The Spirituality of Shareholder Advocacy
St. Ignatius of Loyola bequeathed to Jesuits a distinctive spiritual vision, a way of seeing the world that affects all we do. Inspired by this Ignatian vision, Jesuits and those who share their spirituality find themselves engaged in numerous types of social involvements to serve humanity and to give glory to God.
We should not be surprised that the practice of socially responsible investing entails taking unpopular political stances. We are called to undertake economic initiatives, such as shareholder actions pertaining to corporate responsibility on the part of multinational corporations.
Inspired by the care Ignatius showed to the poor and lowly of his time, Jesuits in all lands seek out opportunities to identify themselves more closely with the lives of the poor. We seek to work with the poor, using whatever expertise and influence we can muster to improve the life chances of those who are marginalized in any way. Among the distinctive contributions we can make is to enter the corridors of corporate power in order to advocate for business policies to make the world more humane.
For more than a century, Catholic social teaching has called believers to advance the common good through actions and policies that support not only charity but social justice. A consistent theme of this teaching is the imperative to distribute resources necessary for survival to where they will do the most good. This principle, sometimes referred to as the “universal destination of material goods,” justifies occasional departures from purely market procedures, mechanisms and distributions when these do not fully serve human life and progress. Those who control capital, particularly large corporations, have an obligation to employ their productive power in ways that serve the common good, beyond narrow self-interest.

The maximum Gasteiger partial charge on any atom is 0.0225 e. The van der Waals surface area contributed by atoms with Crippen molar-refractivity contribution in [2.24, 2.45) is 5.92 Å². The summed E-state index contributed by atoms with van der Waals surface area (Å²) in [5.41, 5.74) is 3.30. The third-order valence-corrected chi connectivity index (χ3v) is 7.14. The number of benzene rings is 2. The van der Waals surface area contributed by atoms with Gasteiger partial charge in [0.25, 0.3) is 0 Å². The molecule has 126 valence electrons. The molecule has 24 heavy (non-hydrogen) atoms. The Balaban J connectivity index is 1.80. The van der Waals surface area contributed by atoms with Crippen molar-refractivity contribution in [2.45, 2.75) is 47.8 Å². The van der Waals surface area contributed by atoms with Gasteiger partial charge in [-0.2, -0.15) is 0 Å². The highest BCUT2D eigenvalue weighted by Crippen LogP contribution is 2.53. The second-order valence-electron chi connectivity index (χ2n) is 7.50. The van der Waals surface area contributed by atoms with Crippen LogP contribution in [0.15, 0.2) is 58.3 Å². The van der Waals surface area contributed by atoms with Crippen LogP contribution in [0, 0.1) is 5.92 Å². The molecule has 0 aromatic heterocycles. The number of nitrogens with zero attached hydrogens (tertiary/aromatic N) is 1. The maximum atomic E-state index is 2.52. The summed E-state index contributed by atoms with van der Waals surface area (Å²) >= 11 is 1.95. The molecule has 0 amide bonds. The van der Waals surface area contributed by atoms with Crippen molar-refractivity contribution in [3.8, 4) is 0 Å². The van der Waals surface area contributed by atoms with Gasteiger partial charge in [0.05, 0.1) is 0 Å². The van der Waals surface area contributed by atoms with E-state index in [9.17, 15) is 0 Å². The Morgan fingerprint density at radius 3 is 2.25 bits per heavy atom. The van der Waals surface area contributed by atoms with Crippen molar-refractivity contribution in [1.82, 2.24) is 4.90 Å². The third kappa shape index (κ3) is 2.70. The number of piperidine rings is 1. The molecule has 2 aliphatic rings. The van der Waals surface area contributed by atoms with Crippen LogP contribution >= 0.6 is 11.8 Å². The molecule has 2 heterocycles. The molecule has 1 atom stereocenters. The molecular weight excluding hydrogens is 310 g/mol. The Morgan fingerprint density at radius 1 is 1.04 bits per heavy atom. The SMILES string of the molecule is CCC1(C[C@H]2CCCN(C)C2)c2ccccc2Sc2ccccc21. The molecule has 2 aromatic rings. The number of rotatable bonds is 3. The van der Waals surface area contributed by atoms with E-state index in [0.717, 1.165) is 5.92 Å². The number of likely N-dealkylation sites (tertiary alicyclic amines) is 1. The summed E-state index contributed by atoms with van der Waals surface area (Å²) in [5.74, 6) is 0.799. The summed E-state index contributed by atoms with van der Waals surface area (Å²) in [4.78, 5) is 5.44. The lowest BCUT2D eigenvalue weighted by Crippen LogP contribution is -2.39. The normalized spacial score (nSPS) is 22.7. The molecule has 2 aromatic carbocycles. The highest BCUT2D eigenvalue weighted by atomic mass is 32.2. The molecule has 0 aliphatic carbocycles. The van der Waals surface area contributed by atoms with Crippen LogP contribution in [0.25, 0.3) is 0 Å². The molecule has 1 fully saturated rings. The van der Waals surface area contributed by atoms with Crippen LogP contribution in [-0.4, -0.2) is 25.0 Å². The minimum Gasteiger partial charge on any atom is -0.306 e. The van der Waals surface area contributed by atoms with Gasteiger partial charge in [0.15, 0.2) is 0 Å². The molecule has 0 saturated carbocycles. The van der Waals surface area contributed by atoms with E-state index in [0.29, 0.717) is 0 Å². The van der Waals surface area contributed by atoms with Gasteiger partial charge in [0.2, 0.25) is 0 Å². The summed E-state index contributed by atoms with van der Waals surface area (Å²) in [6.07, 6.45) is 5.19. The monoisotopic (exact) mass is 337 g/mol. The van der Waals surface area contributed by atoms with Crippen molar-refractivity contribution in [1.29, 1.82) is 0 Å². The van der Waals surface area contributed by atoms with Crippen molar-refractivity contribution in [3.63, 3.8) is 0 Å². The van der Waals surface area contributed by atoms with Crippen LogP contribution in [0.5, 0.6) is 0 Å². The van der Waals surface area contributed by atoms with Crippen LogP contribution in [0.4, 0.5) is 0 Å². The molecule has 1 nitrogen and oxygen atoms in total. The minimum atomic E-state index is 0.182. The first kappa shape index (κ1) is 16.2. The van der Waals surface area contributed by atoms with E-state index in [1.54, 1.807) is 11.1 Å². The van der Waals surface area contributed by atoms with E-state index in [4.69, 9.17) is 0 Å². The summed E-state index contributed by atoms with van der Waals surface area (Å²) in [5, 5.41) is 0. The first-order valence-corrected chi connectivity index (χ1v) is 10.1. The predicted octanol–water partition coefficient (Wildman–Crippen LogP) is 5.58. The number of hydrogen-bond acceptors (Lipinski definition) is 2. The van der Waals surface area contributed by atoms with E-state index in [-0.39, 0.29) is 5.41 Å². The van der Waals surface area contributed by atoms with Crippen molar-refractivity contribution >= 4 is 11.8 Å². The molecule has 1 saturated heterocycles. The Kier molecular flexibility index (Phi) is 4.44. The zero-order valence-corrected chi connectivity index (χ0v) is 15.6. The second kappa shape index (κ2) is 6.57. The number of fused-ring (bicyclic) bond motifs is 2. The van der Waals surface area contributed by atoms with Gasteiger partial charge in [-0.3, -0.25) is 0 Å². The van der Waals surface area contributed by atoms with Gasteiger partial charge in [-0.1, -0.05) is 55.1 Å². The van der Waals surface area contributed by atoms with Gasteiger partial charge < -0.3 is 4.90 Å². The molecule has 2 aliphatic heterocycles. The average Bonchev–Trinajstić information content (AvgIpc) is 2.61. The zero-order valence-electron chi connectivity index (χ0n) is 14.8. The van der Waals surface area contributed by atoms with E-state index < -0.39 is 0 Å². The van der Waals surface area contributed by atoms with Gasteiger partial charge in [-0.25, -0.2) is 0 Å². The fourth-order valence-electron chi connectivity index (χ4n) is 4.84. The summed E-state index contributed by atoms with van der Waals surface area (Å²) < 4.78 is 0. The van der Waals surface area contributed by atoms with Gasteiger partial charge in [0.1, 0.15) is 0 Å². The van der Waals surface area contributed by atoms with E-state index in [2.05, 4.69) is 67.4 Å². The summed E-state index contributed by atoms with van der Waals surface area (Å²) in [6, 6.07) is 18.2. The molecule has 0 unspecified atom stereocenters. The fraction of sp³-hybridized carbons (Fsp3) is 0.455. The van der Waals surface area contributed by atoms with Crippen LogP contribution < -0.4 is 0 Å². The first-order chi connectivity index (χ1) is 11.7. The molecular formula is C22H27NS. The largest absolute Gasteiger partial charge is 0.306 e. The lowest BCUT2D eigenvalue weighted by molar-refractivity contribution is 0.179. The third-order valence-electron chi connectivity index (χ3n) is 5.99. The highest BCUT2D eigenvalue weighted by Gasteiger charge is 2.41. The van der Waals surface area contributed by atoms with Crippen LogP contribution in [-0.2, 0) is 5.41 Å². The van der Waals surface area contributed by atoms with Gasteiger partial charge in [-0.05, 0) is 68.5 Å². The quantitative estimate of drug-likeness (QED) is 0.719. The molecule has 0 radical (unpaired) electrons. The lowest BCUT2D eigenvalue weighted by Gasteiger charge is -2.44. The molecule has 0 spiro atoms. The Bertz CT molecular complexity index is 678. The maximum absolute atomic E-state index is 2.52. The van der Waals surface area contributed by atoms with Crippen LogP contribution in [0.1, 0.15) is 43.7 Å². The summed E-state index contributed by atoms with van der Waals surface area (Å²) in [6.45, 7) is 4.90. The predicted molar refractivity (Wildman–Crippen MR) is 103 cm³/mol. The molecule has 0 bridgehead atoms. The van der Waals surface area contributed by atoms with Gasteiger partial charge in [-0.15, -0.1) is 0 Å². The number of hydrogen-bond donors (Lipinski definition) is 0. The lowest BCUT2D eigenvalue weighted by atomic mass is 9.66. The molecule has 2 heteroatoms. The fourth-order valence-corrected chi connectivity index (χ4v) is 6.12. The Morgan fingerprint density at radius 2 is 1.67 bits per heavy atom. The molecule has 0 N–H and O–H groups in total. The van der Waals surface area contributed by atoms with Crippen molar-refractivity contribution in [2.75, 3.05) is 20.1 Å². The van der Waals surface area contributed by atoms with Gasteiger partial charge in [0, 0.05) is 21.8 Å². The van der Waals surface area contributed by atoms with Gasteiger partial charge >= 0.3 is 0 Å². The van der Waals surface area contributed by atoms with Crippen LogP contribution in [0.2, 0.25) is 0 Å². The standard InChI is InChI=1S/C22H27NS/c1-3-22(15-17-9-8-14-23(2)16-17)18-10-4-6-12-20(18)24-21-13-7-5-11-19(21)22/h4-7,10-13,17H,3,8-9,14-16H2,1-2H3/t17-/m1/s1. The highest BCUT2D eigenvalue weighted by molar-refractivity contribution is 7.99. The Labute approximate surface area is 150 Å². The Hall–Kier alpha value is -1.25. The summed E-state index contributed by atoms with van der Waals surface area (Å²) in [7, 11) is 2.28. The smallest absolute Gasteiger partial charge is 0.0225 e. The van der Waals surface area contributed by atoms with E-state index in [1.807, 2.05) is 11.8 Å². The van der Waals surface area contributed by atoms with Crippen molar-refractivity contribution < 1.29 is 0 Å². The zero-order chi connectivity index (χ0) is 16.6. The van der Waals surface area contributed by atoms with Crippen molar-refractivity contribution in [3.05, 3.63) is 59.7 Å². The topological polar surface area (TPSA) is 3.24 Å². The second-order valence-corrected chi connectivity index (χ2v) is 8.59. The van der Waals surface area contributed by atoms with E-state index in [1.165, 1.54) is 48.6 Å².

In recent years, Pope John Paul II has been an especially bold voice for corporate social responsibility. In this message to the Jubilee 2000 Debt Campaign he addressed these issues when he wrote:
“The Church has consistently taught that there is a social mortgage on all private property.”
The teachings about the just use of corporate power are ultimately an application of Ignatian spiritual principles writ large. While legitimate differences will persist regarding the extent and precise shape of these obligations to the poor of the world, shareholder advocacy advances the Ignatian vision that includes a fervent desire “to be of help to souls” and “to find God in all things.” In a world sharply divided between great affluence and desperate poverty, followers of Ignatius can do no less.
– Excerpt from In All Things, Fall/Winter, 2002